Investment into inner city regeneration (1980s-2000s)
From the 1980s, successive public investments in rail were designed to spark development opportunities and regeneration in poorly connected parts of inner London, particularly the eastern docklands areas. Increases in connectivity allowed building at higher densities, changes in land use designation, and a surge in land values.
Investment into the Docklands Light Railway (DLR) and the Jubilee Line Extension (JLE) were central to unlocking development on land adjacent to Canary Wharf and Royal Docks stations – though most of the DLR stations were not accompanied by a development strategy, meaning that until recently most of the housing built was at low density. Stations along the JLE (1993-1999) did benefit from a more holistic approach to design and engineering. The government grant included funding for piling able to support mid-rise buildings above Westminster, Southwark, Bermondsey, Canada Water and North Greenwich stations.
However, even where provision was made, JLE stations were delivered independently from the buildings above them – all but Westminster are still awaiting oversite development. 39 And development at Westminster station was secured by the public sector to accommodate new parliamentary offices, at a particularly high cost. 40
Continued commitment to east London regeneration by the then newly elected Mayor of London Ken Livingstone meant that two of the new London Overground stations (Shoreditch High Street and Dalston Junction) were designed to withstand development.
Development above and around Dalston Junction was completed alongside the transport works, in order to cross-fund the new station and the podium above it.
Increasing capacity to accommodate growth (2010s-2020s)
Since the Greater London Authority was set up, most over-site development projects have coincided with the construction of new railways, though the focus has now shifted to TfL’s and Network Rail’s land. Both transport bodies have been setting up joint ventures to build up some of their sites (see Chapter 4) – though interviewees suggest station densification has been less of a priority for Network Rail (apart from a few highprofile central London station densification projects such as London Bridge).
Crossrail 1 is one of the largest transport investments in the capital in decades, but critics argue that its development potential has not been optimised. Crossrail is developing some of the land it acquired to conduct engineering works at 12 of the 40 stations along the route. These are mostly in the West End and the City 41, following an agreement with central London planning authorities that the buildings demolished as part of the transport works would be replaced before completion. These developments generate some capital revenue (£500m, 3.4 per cent of Crossrail’s total funding). Critics suggest the density of these developments could have been greater, and the property development strategy on public land more ambitious.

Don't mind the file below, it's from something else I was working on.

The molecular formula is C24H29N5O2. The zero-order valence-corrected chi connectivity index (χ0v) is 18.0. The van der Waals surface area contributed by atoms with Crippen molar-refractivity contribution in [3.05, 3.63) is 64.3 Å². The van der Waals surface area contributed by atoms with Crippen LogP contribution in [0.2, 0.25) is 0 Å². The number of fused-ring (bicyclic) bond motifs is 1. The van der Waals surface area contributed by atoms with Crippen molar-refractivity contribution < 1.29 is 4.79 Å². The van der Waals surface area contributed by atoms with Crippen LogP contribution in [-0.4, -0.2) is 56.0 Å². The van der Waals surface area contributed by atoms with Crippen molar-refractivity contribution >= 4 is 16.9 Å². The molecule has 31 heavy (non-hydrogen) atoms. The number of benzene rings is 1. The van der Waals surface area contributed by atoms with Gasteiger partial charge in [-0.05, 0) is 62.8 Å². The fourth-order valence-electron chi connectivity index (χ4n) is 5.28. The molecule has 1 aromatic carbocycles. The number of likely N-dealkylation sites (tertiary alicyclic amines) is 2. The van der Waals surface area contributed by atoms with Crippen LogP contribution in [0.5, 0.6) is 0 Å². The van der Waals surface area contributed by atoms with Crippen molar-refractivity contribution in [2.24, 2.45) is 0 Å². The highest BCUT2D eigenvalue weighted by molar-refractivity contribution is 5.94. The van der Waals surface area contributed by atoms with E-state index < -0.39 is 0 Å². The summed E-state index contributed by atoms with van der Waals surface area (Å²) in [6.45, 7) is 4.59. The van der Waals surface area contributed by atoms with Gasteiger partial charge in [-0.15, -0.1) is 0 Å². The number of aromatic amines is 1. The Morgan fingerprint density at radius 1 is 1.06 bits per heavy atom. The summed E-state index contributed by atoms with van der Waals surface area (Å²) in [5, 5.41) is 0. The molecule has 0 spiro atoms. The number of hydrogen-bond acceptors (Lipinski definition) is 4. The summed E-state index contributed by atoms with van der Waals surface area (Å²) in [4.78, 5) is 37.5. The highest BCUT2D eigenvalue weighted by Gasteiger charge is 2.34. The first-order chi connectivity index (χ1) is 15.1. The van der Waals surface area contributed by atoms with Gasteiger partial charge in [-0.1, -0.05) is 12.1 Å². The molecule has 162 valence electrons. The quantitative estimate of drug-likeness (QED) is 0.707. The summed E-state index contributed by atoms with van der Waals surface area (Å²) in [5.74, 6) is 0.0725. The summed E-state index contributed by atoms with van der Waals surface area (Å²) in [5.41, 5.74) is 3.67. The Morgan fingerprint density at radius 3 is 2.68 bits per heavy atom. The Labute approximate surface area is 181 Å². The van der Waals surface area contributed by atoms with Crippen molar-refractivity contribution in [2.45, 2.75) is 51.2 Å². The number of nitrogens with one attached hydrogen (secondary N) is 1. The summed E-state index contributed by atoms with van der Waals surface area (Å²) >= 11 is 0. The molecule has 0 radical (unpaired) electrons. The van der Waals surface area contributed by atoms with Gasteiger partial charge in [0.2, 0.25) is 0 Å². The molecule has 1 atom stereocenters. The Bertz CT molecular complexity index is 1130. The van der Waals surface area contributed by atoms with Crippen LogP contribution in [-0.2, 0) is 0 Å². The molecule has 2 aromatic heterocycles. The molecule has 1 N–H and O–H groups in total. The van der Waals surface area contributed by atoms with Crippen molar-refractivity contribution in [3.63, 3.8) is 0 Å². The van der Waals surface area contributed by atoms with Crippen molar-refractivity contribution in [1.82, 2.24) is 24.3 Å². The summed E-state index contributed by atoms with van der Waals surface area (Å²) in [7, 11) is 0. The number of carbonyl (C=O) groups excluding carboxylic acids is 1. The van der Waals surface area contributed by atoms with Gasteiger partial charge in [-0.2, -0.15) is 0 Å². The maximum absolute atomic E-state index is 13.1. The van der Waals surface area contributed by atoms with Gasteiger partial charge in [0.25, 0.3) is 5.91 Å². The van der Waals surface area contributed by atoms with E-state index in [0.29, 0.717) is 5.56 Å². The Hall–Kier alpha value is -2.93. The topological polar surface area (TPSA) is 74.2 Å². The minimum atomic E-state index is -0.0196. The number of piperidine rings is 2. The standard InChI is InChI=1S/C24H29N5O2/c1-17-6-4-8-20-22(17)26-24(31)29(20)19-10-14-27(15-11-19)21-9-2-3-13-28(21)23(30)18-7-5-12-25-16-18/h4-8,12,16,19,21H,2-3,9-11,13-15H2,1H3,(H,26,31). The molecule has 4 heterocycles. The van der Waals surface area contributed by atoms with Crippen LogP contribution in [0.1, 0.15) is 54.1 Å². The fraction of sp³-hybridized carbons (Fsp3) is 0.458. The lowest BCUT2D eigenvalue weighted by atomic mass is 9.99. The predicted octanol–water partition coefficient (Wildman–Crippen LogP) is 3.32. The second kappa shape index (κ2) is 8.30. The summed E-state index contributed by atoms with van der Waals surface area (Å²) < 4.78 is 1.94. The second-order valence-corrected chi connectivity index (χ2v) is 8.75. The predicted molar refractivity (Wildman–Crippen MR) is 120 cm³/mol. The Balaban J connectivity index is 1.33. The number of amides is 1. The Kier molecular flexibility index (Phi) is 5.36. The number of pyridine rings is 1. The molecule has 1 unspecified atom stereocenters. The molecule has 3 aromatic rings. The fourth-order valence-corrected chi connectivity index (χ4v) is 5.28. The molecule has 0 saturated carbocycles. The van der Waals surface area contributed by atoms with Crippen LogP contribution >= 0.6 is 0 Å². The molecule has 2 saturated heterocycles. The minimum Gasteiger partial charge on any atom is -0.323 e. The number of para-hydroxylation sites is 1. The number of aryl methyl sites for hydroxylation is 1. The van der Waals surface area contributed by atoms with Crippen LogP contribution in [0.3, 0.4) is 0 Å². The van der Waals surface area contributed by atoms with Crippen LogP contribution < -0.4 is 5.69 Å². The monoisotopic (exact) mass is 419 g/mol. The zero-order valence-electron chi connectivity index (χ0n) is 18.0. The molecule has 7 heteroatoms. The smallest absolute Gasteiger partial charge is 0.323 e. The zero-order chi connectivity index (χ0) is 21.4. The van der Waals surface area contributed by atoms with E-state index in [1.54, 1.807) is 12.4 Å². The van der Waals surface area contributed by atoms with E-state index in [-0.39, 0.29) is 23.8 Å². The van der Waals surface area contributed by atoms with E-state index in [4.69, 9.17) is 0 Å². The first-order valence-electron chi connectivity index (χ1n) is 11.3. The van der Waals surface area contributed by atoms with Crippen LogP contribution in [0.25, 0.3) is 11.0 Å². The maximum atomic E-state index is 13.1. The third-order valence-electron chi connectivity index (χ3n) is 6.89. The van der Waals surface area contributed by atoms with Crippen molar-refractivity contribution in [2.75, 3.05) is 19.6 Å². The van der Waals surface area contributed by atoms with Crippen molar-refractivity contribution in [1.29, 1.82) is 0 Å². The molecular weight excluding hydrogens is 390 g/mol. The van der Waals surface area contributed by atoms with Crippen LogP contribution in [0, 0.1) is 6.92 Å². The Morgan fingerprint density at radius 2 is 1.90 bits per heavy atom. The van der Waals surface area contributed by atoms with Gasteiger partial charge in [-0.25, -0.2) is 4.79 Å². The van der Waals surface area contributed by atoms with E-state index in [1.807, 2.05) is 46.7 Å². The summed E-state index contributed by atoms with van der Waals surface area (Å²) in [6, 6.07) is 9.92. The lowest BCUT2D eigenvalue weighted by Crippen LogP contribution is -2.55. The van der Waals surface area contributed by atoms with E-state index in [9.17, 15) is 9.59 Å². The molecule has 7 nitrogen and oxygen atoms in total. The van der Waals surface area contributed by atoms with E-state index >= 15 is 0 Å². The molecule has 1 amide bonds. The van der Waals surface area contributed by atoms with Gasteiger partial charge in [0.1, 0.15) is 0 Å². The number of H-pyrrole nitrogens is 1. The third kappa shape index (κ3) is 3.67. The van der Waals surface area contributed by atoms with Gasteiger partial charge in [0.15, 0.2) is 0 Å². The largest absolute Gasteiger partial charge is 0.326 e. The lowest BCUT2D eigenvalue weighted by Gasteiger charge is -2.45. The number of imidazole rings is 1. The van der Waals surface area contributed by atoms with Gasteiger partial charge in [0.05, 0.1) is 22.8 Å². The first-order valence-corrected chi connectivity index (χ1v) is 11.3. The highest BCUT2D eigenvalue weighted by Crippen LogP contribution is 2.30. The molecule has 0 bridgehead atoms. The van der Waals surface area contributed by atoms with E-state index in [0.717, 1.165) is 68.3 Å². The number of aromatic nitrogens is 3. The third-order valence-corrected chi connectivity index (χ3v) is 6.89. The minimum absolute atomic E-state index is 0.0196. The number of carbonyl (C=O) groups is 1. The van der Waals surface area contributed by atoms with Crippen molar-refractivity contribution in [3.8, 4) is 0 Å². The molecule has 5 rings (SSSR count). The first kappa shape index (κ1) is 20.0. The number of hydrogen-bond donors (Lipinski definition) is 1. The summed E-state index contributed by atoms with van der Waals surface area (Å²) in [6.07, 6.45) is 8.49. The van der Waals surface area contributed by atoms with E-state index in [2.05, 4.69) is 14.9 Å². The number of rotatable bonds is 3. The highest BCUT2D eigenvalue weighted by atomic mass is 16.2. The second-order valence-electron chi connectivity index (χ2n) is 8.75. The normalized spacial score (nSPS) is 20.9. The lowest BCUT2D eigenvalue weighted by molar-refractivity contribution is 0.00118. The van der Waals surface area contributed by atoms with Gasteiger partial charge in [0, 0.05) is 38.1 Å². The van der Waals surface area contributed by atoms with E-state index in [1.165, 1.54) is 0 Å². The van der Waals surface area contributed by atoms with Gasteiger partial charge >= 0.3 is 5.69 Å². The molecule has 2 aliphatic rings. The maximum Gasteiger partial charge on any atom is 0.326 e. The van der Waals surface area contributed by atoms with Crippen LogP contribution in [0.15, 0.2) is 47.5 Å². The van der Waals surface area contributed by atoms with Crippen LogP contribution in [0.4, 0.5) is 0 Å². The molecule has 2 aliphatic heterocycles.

More development-funded infrastructure projects?
In recent years, the rapid delivery of new homes has become one of the main objectives of rail extensions.
The two new stations of the Northern line extension to Battersea Power Station were designed to structurally withstand over-station development: 42 TfL was granted planning permission to build above both stations as well as on an adjacent site in Nine Elms, with development receipts partly funding the capital investment into the Northern line extension.
The extension of London Overground to Barking Riverside will be partly funded by receipts from the development of 10,000 homes around the station – and the case for the scheme was made on the basis of its capacity to accelerate housing delivery.
As this overview has indicated, more attention has been paid to the potential of integrating development with major rail projects in recent years. The next chapter looks at the commercial case for doing so, and at the barriers such projects face.